366 Songs 306: Ponderosa

I’ve written elsewhere about how important 1997 was to me when it came to understanding and accepting music that wasn’t just “white boys with jangly guitars,” but listening to this again for the first time in some years, I realize that Tricky’s Maxinquaye album came even earlier and laid the groundwork. Listen to the backing of this song, and revel in how un-pop it actually is. Here, I’ll make it easier for you:

There’s a lot going on in there; it’s wonderfully layered, percussion playing off percussion to create something akin to melody at times, even when the organ sample isn’t leading you in the background to where it wants you to be. But by the time you get to the sampled, looped “Hey man” in the second half, followed by the piano loop sounding just a little bit off (Too fast, a little manic, especially when it gets overdubbed by itself, just a little out of synch), there’s an entire atmosphere to this track, a biosphere of story and feeling that’s punctuated with noises that come from places that we might not recognize as music elsewhere (The… what, roar of something that follows the piano?).

It’s a brave choice to put as the second track on a debut album (Especially considering that “Overcome,” the first track, is far more traditional in its construction and instrumentation – The pan pipes almost sound accidentally comedic now – and less abrasive to the untrained ear; It was the first single off the album, as far as I remember, although I may be wrong), but it works as the following track nonetheless, and serves as a warning and tease for what’s to follow: “If you like this, then there’s more to come,” if you will.

There’s something seductive about it, as music, even before you get to Tricky and Martina Topley Bird’s vocals on top. Again, this is Martina’s show, with beautifully scratchy, casual vocals that sound playful and sexy (That laugh at 2:36!) while Tricky’s murmuring behind her sounds like an ugliness hidden under the surface, some scary monster and super freak that’s on the same level as the animalistic roar/squawk, ready to jump out and bite when you let your guard down. The illusion of confusion, reflected from lyric to sound to feeling. The track as a holistic experience, disorienting and welcoming all at the same time: An invitation and reminder that it’s okay not to be certain and convinced of what’s to come.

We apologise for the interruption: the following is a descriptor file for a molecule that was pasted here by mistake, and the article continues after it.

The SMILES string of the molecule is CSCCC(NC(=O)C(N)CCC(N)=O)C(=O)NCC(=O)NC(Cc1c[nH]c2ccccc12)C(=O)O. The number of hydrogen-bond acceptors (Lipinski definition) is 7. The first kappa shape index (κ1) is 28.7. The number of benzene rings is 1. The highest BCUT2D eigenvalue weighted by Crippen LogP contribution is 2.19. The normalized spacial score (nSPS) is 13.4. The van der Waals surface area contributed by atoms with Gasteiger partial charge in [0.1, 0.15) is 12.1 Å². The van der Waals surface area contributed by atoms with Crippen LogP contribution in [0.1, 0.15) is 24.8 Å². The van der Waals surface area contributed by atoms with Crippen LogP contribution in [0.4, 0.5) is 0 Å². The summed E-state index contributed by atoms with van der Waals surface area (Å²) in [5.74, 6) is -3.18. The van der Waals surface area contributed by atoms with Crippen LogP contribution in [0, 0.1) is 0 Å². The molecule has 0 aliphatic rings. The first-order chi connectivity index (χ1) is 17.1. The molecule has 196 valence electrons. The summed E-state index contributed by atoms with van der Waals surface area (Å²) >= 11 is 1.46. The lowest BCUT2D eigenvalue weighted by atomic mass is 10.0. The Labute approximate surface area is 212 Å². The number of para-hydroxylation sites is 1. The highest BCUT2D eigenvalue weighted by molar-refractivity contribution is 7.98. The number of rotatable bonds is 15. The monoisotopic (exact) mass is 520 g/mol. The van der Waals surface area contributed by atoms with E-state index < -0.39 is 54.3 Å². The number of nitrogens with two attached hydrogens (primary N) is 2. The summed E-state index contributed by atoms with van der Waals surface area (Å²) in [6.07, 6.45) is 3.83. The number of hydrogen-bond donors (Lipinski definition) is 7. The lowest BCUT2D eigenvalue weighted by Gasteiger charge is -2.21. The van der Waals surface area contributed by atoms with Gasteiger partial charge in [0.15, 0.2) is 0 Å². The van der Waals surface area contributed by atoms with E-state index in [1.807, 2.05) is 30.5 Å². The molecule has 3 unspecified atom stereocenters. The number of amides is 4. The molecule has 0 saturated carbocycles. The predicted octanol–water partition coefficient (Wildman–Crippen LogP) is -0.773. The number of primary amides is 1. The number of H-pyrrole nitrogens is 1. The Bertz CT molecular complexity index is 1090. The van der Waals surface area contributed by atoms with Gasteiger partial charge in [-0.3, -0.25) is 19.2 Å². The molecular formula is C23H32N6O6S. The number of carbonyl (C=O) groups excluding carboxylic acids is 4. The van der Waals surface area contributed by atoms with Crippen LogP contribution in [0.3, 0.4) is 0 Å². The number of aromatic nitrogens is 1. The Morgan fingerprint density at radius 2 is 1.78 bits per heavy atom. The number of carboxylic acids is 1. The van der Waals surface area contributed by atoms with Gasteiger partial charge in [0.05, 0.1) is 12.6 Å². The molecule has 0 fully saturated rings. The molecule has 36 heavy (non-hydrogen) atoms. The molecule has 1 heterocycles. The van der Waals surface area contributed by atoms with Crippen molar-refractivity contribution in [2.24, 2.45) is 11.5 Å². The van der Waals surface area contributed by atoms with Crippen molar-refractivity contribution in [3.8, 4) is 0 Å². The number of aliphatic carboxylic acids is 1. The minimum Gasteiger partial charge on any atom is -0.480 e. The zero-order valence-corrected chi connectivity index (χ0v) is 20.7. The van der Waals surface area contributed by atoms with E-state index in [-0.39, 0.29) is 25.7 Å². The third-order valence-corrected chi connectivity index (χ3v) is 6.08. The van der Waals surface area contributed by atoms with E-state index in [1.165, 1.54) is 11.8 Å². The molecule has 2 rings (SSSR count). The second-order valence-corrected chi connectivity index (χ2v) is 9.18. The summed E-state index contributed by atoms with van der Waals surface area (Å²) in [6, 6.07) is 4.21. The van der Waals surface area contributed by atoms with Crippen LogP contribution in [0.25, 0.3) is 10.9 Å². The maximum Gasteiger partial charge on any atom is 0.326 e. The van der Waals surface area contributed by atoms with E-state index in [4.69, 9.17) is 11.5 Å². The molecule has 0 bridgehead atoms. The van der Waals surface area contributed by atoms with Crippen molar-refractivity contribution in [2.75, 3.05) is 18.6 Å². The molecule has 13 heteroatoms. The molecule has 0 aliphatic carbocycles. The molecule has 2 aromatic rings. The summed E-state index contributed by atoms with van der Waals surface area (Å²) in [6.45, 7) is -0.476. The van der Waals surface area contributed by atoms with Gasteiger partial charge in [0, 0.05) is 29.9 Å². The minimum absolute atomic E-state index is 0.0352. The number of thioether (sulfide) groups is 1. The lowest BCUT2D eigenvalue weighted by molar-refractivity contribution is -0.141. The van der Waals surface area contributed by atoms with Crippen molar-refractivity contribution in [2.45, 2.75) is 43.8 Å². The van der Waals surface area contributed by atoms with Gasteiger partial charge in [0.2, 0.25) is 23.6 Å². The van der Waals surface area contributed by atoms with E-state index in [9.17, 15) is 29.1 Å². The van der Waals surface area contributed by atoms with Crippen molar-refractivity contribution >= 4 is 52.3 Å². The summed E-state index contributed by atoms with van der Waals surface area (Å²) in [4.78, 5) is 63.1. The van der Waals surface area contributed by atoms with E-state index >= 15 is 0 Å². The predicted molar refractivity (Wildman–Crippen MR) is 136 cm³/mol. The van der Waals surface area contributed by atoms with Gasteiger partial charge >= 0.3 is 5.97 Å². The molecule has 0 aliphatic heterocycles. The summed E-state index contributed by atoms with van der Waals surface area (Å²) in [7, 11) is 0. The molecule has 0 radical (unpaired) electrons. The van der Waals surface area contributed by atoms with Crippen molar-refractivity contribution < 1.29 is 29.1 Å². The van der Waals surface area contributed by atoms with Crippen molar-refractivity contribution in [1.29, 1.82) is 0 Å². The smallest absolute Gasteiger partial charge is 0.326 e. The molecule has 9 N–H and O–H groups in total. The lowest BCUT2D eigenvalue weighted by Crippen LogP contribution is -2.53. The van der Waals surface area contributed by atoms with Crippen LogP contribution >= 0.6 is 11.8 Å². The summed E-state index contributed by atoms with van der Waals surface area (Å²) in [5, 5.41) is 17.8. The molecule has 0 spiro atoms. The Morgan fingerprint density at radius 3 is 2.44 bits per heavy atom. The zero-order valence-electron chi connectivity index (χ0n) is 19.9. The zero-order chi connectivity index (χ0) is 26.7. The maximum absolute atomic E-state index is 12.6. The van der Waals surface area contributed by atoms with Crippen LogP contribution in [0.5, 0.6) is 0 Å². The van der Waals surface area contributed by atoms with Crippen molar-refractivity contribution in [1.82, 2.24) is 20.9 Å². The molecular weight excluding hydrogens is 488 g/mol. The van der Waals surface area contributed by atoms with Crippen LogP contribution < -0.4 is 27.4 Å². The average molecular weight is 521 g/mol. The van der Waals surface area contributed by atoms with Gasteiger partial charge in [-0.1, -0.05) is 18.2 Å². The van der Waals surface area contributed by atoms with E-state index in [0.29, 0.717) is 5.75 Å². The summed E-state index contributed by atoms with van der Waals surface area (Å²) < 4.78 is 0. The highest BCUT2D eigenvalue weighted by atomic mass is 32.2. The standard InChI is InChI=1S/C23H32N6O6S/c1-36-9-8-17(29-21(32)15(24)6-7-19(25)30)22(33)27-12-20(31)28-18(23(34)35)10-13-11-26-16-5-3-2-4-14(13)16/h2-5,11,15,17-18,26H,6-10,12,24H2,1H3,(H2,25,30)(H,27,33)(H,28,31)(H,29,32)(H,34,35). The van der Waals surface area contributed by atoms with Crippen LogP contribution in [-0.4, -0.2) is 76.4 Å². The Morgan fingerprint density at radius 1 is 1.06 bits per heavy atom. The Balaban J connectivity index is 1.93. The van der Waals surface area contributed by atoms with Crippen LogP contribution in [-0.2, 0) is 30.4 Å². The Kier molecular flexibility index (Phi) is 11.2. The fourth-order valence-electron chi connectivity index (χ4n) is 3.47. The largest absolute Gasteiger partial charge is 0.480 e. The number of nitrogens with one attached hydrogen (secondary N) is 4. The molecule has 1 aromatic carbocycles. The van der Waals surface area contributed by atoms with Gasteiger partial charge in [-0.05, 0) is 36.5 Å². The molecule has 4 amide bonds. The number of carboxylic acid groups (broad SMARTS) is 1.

366 Songs 087: Black Steel

“Black Steel” wasn’t the first Tricky track that I’d heard, nor the first Public Enemy cover, but it was the first of both that made me, on first listen, pretty much jump up from my chair and wonder what the fuck was I listening to, and make me wish I could rewind the live TV in front of me (Oh, TiVo, if only you’d existed twenty years earlier). I was entranced, astounded and decided that I would buy the album as soon as I had the chance, which would have to be after the weekend I was going to spend at a friend’s parents as part of a… birthday party, I think? Maybe I’m mixing up reasons and events in my brain. Nevertheless, on one incomplete hearing, “Black Steel” stayed playing in my brain for the three hours or so it took me to get to said friend’s parents’ house, a continual loop of my memory’s version of the song with me knowing that it was completely lacking the… what, the synthetic passion of the arrangement, the detached disdain of the vocals, the way it felt different from everything else I was listening to at the time? All of that, perhaps.

I got to the friends’, and asked if anyone else knew the song or listened to Tricky and was given the kind of response you’d expect from the Britpop-centric crowd we were that day (which is to say, “Tricky who? Isn’t he one of those Trip-Hop people?”). For the next two days, in amongst real life, the riff played in my head at low volume. I bought the album soon after, and realized that I didn’t even like the song that much in comparison with everything else on there.